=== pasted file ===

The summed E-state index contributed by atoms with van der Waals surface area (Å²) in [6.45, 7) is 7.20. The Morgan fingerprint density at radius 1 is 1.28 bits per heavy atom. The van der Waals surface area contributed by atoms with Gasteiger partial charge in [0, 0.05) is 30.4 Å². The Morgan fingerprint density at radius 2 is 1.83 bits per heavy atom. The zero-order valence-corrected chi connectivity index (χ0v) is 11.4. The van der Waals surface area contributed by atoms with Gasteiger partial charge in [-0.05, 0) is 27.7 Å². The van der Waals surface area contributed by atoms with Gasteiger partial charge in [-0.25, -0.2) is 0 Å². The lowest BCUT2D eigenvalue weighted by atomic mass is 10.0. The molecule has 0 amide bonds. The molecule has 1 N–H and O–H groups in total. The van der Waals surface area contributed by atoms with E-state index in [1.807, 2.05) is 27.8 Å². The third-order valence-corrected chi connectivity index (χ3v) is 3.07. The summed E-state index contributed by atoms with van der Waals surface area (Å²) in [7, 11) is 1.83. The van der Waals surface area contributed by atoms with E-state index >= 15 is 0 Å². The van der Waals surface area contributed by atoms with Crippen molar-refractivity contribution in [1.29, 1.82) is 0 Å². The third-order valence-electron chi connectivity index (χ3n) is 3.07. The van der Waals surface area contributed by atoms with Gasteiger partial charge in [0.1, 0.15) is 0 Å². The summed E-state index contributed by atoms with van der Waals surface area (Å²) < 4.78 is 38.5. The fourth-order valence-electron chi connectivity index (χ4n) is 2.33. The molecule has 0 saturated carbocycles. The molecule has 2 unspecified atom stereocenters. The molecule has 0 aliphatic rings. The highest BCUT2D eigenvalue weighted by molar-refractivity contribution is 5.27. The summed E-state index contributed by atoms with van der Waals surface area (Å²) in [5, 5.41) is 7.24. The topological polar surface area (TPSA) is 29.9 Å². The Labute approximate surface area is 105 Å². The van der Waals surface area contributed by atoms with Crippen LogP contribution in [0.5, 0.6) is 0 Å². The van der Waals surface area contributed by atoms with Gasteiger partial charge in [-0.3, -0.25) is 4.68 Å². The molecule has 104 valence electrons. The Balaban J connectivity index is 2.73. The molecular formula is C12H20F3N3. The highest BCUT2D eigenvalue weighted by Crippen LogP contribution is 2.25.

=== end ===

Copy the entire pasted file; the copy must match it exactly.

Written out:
The summed E-state index contributed by atoms with van der Waals surface area (Å²) in [6.45, 7) is 7.20. The Morgan fingerprint density at radius 1 is 1.28 bits per heavy atom. The van der Waals surface area contributed by atoms with Gasteiger partial charge in [0, 0.05) is 30.4 Å². The Morgan fingerprint density at radius 2 is 1.83 bits per heavy atom. The zero-order valence-corrected chi connectivity index (χ0v) is 11.4. The van der Waals surface area contributed by atoms with Gasteiger partial charge in [-0.05, 0) is 27.7 Å². The van der Waals surface area contributed by atoms with Gasteiger partial charge in [-0.25, -0.2) is 0 Å². The lowest BCUT2D eigenvalue weighted by atomic mass is 10.0. The molecule has 0 amide bonds. The molecule has 1 N–H and O–H groups in total. The van der Waals surface area contributed by atoms with E-state index in [1.807, 2.05) is 27.8 Å². The third-order valence-corrected chi connectivity index (χ3v) is 3.07. The summed E-state index contributed by atoms with van der Waals surface area (Å²) in [7, 11) is 1.83. The van der Waals surface area contributed by atoms with E-state index >= 15 is 0 Å². The van der Waals surface area contributed by atoms with Crippen molar-refractivity contribution in [1.29, 1.82) is 0 Å². The third-order valence-electron chi connectivity index (χ3n) is 3.07. The van der Waals surface area contributed by atoms with Gasteiger partial charge in [0.1, 0.15) is 0 Å². The summed E-state index contributed by atoms with van der Waals surface area (Å²) < 4.78 is 38.5. The fourth-order valence-electron chi connectivity index (χ4n) is 2.33. The molecule has 0 saturated carbocycles. The molecule has 2 unspecified atom stereocenters. The molecule has 0 aliphatic rings. The highest BCUT2D eigenvalue weighted by molar-refractivity contribution is 5.27. The summed E-state index contributed by atoms with van der Waals surface area (Å²) in [5, 5.41) is 7.24. The topological polar surface area (TPSA) is 29.9 Å². The Labute approximate surface area is 105 Å². The van der Waals surface area contributed by atoms with Crippen LogP contribution in [0.5, 0.6) is 0 Å². The van der Waals surface area contributed by atoms with Gasteiger partial charge in [-0.3, -0.25) is 4.68 Å². The molecule has 104 valence electrons. The Balaban J connectivity index is 2.73. The molecular formula is C12H20F3N3. The highest BCUT2D eigenvalue weighted by Crippen LogP contribution is 2.25.